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Massey study to assess cardiac rehabilitation

Fuseworks Media
Fuseworks Media

A Massey University researcher has received funding to assess cardiac rehabilitation services to better tailor the programmes for patients, particularly Māori.

Dr Geoff Kira of the School of Sport and Exercise in Massey’s College of Health says little research has been done on cardiac rehabilitation services in New Zealand, despite 80 per cent of people not completing it.

Dr Kira says exercise and advice on diet and lifestyle are the keys to successful rehabilitation, but getting patients to engage in the programmes is difficult.

He has been awarded a fellowship by the New Zealand Heart Foundation to look at this issue, focusing on Māori in the Manawatū/Whanganui regions.

"Māori live mainly in rural areas in this region, so getting them to a clinic or a session can be a problem," Dr Kira says. "But we have to give them access to the services somehow - whether it be home-based, or whether we do clinics and bus them in, we need to find a way that ensures they engage."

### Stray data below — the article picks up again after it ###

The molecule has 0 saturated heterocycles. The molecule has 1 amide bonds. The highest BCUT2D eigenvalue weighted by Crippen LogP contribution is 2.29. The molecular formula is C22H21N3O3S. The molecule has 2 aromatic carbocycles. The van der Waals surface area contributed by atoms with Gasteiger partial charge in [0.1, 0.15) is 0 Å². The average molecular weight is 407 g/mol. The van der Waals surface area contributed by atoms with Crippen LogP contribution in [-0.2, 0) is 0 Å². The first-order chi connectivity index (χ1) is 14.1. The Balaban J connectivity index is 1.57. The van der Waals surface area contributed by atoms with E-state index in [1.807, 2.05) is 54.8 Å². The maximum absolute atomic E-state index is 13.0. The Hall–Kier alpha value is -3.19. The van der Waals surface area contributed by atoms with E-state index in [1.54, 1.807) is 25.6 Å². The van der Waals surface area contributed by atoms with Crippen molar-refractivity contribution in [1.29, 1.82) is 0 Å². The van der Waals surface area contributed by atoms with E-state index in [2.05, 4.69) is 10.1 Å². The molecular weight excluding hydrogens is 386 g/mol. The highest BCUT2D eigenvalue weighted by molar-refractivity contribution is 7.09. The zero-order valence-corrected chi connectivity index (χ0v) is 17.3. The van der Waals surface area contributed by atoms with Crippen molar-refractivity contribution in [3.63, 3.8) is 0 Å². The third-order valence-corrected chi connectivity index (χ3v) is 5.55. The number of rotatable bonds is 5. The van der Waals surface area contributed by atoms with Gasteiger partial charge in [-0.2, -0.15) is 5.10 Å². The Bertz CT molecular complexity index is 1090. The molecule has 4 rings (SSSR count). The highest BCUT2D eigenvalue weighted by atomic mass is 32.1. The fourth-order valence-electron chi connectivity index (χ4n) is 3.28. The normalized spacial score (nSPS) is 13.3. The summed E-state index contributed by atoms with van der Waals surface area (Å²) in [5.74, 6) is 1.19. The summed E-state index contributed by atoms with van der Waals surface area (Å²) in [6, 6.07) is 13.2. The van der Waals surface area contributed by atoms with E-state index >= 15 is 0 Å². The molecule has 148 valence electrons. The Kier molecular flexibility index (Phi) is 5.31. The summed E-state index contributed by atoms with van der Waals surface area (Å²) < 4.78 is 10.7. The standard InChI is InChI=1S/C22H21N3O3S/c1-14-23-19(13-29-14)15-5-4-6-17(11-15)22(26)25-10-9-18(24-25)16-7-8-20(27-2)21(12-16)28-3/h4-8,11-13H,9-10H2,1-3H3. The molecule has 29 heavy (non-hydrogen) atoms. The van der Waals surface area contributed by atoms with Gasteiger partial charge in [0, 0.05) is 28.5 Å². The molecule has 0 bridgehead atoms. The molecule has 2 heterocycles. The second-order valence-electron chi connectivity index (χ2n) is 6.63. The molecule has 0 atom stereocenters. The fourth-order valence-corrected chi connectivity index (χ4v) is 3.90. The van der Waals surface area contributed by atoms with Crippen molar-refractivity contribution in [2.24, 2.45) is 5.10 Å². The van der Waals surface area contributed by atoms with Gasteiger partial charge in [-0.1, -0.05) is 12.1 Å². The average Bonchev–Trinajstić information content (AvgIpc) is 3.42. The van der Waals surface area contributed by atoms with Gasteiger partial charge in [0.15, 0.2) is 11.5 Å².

Dr Kira will first interview potential participants in cardiac rehabilitation.

"These are people that are in hospital at the moment or are recently discharged. We need to find out what the obstacles to their continued involvement in rehabilitation are. We’ll also talk to those who provide the services to get their thoughts."

This will give an idea of how cardiac rehabilitation services should be constructed. "At this stage we don’t know what we are going to provide or recommend. We need to go right back and ask why what we are currently offering doesn’t work."

He hopes to have the interviews completed by the middle of next year and will begin putting together a plan for cardiac rehabilitation based on that information.

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